Wolfgang Buechner, a German government spokesman, said earlier Monday at a regular news conference that there is no new information about a possible Scholz trip to Ukraine. The European Commission is expected to recommend on Friday that Ukraine be granted candidate status to join the EU, though the complicated accession process may take decades to complete and the move is seen as more of a symbolic gesture than a fast track to actual membership.
Macron Calls for Review of French Military Budget (12:12 p.m.)
On the campaign trail for legislative elections next Sunday, Macron said that he would ask for a review of French military spending on the back of the war in Ukraine. As a candidate earlier this year, he pledged to boost the defense budget.
Ukraine’s June Rate Hike May Be Last Needed (11:40 a.m.)
The Ukrainian central bank may not need to increase borrowing costs further after it more than doubled its key interest rate to 25% earlier this month, according to minutes released Monday.
The National Bank’s monetary policy committee members voted 7-3 on June 2 to raise the key rate 15 percentage points to the highest level in Europe, while agreeing the country’s economy is not ready to return to a floating hryvnia exchange rate.
Even as uncertainty over the war may require the central bank to remain open to further policy tightening, some members said in the longer term the key rate may need to be cut rapidly if there is an influx of international financial support.
Zelenskiy Adviser Publishes Heavy Weapons Wishlist (9:51 a.m.)
Ukraine needs parity in heavy weapons to end the war, Mykhailo Podolyak, an adviser to Zelenskiy, said on Twitter.
Russia has been gaining ground in eastern Ukraine, using its better-supplied military to bombard positions in some of the war’s most intense fighting to date. Kyiv’s appeals to its western partners for weapons have become more urgent in recent days.
Russians Make Progress in ‘Fierce’ Fighting in Sievierodonetsk (8:05 a.m.)
Russian forces pushed Ukrainian troops from the center of Sievierodonetsk as fighting in the city raged, according to the General Staff of the Ukrainian army.
“Very fierce fighting is going on, literally for every meter,” Zelenskiy said in his nightly video address.
About 500 civilians, including 40 children, remain trapped in bomb shelters at the Azot chemical plant in the city, regional governor Serhiy Haiday said. The plant was shelled three times over the last day, he wrote on his Telegram channel.
Hundreds Killed by Russian Shelling in Kharkiv, Amnesty Says (7:46 a.m.)
Hundreds of civilians in Kharkiv have been killed by Russian shelling and rocket attacks that constitute war crimes, Amnesty International said in a report that detailed numerous strikes.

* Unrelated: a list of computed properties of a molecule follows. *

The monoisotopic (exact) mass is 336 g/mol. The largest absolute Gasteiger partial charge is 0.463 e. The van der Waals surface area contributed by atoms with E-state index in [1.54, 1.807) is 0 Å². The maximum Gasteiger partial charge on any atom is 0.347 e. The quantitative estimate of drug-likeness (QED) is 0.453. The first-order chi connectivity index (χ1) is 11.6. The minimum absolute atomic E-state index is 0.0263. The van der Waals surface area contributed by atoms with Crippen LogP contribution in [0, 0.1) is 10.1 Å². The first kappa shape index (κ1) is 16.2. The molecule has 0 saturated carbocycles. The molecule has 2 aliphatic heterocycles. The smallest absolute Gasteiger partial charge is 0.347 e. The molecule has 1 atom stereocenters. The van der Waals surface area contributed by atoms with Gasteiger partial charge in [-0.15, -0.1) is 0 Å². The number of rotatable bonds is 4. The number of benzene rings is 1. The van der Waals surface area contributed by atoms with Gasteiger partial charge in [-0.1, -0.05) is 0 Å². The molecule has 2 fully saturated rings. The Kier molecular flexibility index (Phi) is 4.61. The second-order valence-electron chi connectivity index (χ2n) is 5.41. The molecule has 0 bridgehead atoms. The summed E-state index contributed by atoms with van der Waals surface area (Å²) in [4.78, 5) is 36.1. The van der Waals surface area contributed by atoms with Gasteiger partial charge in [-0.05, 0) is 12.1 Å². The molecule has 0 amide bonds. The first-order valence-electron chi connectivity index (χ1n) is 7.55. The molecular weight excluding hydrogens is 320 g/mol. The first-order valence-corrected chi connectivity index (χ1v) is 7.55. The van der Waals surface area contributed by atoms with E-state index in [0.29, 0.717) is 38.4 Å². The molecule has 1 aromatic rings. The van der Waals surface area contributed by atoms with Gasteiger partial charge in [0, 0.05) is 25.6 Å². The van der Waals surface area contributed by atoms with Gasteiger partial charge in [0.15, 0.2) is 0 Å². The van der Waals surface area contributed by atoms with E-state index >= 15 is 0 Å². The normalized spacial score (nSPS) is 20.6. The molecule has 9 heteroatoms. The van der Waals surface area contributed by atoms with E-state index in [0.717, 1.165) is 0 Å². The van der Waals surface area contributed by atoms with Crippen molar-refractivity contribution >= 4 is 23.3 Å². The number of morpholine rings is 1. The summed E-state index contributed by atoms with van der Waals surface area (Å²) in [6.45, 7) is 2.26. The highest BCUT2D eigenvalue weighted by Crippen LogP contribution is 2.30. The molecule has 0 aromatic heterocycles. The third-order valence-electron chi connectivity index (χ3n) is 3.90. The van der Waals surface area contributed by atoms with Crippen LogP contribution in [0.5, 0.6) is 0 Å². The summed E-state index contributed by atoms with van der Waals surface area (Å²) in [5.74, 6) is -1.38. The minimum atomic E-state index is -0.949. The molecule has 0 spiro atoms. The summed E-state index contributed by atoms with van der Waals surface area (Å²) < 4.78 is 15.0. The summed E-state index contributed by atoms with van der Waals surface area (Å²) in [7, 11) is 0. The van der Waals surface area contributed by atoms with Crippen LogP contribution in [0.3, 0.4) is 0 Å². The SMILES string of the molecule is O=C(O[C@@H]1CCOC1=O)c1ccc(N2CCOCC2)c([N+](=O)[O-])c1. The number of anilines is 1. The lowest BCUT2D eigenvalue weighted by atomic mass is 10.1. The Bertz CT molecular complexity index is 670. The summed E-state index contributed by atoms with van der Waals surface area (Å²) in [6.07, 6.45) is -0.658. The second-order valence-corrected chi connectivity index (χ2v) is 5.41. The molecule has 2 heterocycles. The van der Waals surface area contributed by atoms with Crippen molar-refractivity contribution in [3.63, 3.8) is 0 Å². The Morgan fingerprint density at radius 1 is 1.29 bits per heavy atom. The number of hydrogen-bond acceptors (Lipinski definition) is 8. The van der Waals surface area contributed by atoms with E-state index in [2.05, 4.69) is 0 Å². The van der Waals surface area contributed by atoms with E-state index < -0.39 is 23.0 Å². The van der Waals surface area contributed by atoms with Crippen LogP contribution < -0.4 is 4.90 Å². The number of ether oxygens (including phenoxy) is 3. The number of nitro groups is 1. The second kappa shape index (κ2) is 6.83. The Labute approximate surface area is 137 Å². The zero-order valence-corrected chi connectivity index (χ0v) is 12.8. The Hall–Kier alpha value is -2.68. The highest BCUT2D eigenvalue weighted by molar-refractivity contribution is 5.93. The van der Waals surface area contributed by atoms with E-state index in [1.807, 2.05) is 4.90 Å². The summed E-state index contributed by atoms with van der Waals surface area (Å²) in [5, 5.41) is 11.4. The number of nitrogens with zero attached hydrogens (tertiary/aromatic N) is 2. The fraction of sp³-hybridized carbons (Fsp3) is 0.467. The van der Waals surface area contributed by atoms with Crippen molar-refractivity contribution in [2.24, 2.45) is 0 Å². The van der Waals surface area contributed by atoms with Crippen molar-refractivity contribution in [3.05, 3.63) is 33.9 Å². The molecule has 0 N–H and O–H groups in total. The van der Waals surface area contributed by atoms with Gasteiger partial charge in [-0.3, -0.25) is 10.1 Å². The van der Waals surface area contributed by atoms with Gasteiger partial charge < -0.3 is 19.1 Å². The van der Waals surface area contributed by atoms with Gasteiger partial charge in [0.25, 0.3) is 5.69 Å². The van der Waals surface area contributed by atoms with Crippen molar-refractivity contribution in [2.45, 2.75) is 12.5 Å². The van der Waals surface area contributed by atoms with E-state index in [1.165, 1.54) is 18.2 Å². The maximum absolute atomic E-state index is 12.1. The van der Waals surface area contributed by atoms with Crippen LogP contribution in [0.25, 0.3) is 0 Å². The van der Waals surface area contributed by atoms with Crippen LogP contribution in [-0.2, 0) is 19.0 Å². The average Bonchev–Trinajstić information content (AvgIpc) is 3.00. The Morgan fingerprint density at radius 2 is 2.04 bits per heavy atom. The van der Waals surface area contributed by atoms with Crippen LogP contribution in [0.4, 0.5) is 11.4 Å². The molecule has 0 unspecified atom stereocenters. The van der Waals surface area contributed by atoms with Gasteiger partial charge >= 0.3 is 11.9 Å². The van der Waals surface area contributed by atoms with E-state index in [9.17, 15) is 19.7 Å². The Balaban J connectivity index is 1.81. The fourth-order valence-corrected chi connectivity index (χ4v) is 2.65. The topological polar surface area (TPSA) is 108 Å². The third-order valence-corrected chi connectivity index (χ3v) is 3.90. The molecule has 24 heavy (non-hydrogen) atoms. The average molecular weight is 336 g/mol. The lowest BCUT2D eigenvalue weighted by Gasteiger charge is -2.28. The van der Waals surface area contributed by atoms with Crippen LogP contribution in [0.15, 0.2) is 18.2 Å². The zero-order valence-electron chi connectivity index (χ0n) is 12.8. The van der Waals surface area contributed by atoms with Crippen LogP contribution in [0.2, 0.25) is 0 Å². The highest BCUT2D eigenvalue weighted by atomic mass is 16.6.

“The people of Kharkiv have faced a relentless barrage of indiscriminate attacks in recent months,” said Donatella Rovera, Amnesty International’s Senior Crisis Response Adviser. “The Russian forces responsible for these horrific attacks must be held accountable.”
A local medical official told Amnesty 606 civilians had been killed and 1,248 injured in the Kharkiv region since the war began.
IAEA, Ukraine Restore Safeguard Data Link (12:01 a.m.)
The International Atomic Energy Agency and the Ukrainian operator of the Zaporizhzhya Nuclear Power Plant have restored a remote transmission system for safeguarding data sent to the United Nations atomic watchdog. That process had been halted for nearly two weeks due to technical problems, the IAEA said.
IAEA Director General Rafael Mariano Grossi welcomed the step as a positive for safety but said in a statement the agency’s inspectors must still go to the facility as soon as possible for essential nuclear material verification activities that can’t be done remotely.
Russia seized the Zaporizhzhya nuclear plant — Europe’s biggest such facility — in the early days of the war and has maintained control ever since. It has also demanded that Ukraine begin paying for electricity generated at the occupied atomic plant.
Ukraine Pleads With US for Artillery (8:00 p.m.)
The Commander-in-Chief of Ukraine’s military, Valeriy Zaluzhnyi, said on Facebook that he asked General Mark Milley, chairman of the US Joint Chiefs of Staff “to help us get more 155 mm caliber artillery systems in the shortest possible time.”
Russia has deployed as many as seven battalion tactical groups in the assault on the city of Sievierodonetsk and its forces have resumed shelling residential areas of Kharkiv, Ukraine’s second-biggest city, Zaluzhnyi said. The front line stretches across 2,450 kilometers (1,530 miles) of Ukrainian territory, with active hostilities along 1,105 kilometers, he said.